By April of 1889, Vincent had already been in and out of the Arles hospital twice and was less than a month away from admitting himself to the Saint Paul Asylum at Saint Remy de Provence. He has returned to a familiar subject, the orchards just outside of town. He will paint similar perspectives of this same orchard with very different styles and color schemes with this view being more cloisson-esque in its depiction and the other being more pointillist and impressionist influenced.
The first related item was painted the same week as Vincent painted this view. The second related item is from a similar viewpoint on the outskirts of Arles where Vincent first explored and depicted the orchards south of town upon arriving the previous Spring. By the time Vincent paints this depiction of the Orchard in Bloom he will have suffered a couple of breaks and have cut off the lobe of his ear with a straight razor. The painting is executed with a Japanese wood block feel to it with large areas of flat color with clearly delineated boundaries between them. The tower of St Trophime can be seen in the background top left in both views of the orchard. Style and feel and color balance have evolved considerably in a year with the influence of Anquetin and Bernard showing themselves in this final view of Arles.
A letter Vincent wrote to Paul Signac after Signac came to visit Vincent after his episodes. He is in the midst of painting his two large canvases of the orchard in blossom with the towers of Arles in the background.
“My dear friend Signac,
Thanks very much for your postcard, which gives me news of you. As for my brother not having replied to your letter yet, I’m inclined to believe that it’s not his fault. I’ve also been without news of him for a fortnight. It’s because he’s in Holland, where he’s getting married one of these days. Now, while not denying the advantages of a marriage in the very least, once it has been done and one is quietly set up in one’s home, the funereal pomp of the reception &c., the lamentable congratulations of two families (even civilized) at the same time, not to mention the fortuitous appearances in those pharmacist’s jars where antediluvian civil or religious magistrates sit – my word – isn’t there good reason to pity the poor unfortunate obliged to present himself armed with the requisite papers in the places where, with a ferocity unequalled by the cruellest cannibals, you’re married alive on the low heat of the aforementioned funereal receptions.
I remain much obliged to you for your most friendly and beneficial visit, which considerably contributed to cheering me up. I am well now and I’m working in the hospital or its surroundings. Thus I’ve just brought back two studies of orchards.
Here’s a hasty croquis of them – the largest is a poor green countryside with little cottages, blue line of the Alpilles, white and blue sky. The foreground, enclosures with reed hedges where little peach trees are in blossom – everything there is small, the gardens, the fields, the gardens, the trees, even those mountains, as in certain Japanese landscapes, that’s why this subject attracted me. The other landscape is almost all green with a little lilac and grey – on a rainy day. Very pleased to hear you say that you’ve settled down, and will very much wish to have more news of you. How is work going, what is the character of those parts?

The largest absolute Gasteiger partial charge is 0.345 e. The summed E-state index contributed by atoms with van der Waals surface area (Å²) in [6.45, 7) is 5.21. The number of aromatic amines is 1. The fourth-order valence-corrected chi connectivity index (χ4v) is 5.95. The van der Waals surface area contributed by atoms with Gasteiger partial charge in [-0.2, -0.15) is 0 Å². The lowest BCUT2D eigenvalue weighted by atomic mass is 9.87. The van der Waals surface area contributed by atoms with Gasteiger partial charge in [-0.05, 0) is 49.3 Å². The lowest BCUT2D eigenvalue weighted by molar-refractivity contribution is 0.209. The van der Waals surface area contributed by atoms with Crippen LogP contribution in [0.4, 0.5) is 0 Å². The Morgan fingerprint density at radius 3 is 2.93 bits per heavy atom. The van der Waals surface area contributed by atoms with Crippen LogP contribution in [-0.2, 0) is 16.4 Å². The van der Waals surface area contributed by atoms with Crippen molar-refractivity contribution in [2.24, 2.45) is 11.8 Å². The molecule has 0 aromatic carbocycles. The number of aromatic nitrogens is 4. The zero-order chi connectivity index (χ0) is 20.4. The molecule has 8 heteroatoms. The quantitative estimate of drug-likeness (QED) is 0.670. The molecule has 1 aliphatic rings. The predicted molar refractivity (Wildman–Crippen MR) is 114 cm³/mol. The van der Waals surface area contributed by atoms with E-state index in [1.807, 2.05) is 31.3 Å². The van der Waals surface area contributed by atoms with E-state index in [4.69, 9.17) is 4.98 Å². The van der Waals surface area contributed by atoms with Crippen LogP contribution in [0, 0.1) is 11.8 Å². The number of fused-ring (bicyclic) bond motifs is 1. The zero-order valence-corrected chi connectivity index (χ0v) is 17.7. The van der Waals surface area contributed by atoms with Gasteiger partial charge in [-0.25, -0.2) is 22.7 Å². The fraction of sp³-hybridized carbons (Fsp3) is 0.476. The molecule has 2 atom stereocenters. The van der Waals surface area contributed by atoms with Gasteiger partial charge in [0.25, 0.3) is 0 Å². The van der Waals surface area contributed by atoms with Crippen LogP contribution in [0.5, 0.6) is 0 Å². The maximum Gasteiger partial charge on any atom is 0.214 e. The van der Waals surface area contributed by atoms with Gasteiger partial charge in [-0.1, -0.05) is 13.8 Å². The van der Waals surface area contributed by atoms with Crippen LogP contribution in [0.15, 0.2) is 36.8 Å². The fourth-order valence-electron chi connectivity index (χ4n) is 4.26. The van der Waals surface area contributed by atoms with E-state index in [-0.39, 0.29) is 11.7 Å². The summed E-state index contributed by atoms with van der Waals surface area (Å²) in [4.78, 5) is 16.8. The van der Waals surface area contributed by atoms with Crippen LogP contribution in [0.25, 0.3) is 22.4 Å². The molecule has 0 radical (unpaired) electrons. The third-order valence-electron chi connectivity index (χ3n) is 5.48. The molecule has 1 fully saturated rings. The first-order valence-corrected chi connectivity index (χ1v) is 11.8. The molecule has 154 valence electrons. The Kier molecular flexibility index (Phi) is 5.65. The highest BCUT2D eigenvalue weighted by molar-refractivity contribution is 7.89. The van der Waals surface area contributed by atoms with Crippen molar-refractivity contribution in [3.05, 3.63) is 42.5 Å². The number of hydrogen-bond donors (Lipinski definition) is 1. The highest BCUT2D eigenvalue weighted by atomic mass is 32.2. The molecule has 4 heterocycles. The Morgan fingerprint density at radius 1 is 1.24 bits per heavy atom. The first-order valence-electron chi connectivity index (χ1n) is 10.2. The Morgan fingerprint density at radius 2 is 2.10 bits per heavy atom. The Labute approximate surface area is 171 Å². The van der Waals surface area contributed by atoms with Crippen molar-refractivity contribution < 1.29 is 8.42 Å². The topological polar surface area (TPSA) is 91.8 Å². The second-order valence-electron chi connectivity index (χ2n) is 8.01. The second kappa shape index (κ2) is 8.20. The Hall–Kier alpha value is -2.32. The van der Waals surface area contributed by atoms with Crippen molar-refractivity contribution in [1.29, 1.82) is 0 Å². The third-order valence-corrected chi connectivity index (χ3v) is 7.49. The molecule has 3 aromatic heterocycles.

For the first few months, at least, I plan to go on staying here. I’ve rented an apartment consisting of two very small rooms.6 But at times it isn’t completely convenient for me to start living again, for I still have inner despairs of quite a large calibre.
My word, these anxieties… who can live in modern life without catching his share of them? The best consolation, if not the only remedy, is, it still seems to me, profound friendships, even if these have the disadvantage of anchoring us in life more solidly than may appear desirable to us in the days of great suffering.
Thank you again for your visit, which gave me so much pleasure. Good handshake in thought.
Address until end of April, place Lamartine 2, Arles.”
“I am well now and I’m working in the hospital or its surroundings. Thus I’ve just brought back two studies of orchards. Here’s a hasty croquis of them – the largest is a poor green countryside with little cottages, blue line of the Alpilles, white and blue sky. The foreground, enclosures with reed hedges where little peach trees are in blossom – everything there is small, the gardens, the fields, the gardens, the trees, even those mountains, as in certain Japanese landscapes, that’s why this subject attracted me. The other landscape is almost all green with a little lilac and grey – on a rainy day.”
To Paul Signac. Arles, Wednesday, 10 April 1889